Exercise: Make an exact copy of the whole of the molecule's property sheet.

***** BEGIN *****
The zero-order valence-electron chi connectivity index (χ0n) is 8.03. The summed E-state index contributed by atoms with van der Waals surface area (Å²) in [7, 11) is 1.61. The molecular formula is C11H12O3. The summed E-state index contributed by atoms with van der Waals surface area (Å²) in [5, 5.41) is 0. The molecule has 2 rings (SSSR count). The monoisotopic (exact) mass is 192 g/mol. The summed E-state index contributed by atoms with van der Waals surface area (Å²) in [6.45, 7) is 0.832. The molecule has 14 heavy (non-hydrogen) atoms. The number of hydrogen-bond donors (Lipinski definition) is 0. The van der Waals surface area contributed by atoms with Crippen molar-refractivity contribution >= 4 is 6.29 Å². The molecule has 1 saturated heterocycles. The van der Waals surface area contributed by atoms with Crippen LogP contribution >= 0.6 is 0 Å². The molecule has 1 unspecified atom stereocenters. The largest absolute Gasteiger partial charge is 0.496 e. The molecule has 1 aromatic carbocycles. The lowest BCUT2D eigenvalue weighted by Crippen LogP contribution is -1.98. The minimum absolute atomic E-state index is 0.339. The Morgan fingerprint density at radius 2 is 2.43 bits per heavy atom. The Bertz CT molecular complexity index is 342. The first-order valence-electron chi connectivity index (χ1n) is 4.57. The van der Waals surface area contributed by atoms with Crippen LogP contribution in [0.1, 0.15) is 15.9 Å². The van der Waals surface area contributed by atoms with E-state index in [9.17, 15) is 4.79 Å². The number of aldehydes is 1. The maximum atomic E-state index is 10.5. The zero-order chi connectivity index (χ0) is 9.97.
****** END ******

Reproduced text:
The zero-order valence-electron chi connectivity index (χ0n) is 8.03. The summed E-state index contributed by atoms with van der Waals surface area (Å²) in [7, 11) is 1.61. The molecular formula is C11H12O3. The summed E-state index contributed by atoms with van der Waals surface area (Å²) in [5, 5.41) is 0. The molecule has 2 rings (SSSR count). The monoisotopic (exact) mass is 192 g/mol. The summed E-state index contributed by atoms with van der Waals surface area (Å²) in [6.45, 7) is 0.832. The molecule has 14 heavy (non-hydrogen) atoms. The number of hydrogen-bond donors (Lipinski definition) is 0. The van der Waals surface area contributed by atoms with Crippen molar-refractivity contribution >= 4 is 6.29 Å². The molecule has 1 saturated heterocycles. The van der Waals surface area contributed by atoms with Crippen LogP contribution >= 0.6 is 0 Å². The molecule has 1 unspecified atom stereocenters. The largest absolute Gasteiger partial charge is 0.496 e. The molecule has 1 aromatic carbocycles. The lowest BCUT2D eigenvalue weighted by Crippen LogP contribution is -1.98. The minimum absolute atomic E-state index is 0.339. The Morgan fingerprint density at radius 2 is 2.43 bits per heavy atom. The Bertz CT molecular complexity index is 342. The first-order valence-electron chi connectivity index (χ1n) is 4.57. The van der Waals surface area contributed by atoms with Crippen LogP contribution in [0.1, 0.15) is 15.9 Å². The van der Waals surface area contributed by atoms with E-state index in [9.17, 15) is 4.79 Å². The number of aldehydes is 1. The maximum atomic E-state index is 10.5. The zero-order chi connectivity index (χ0) is 9.97.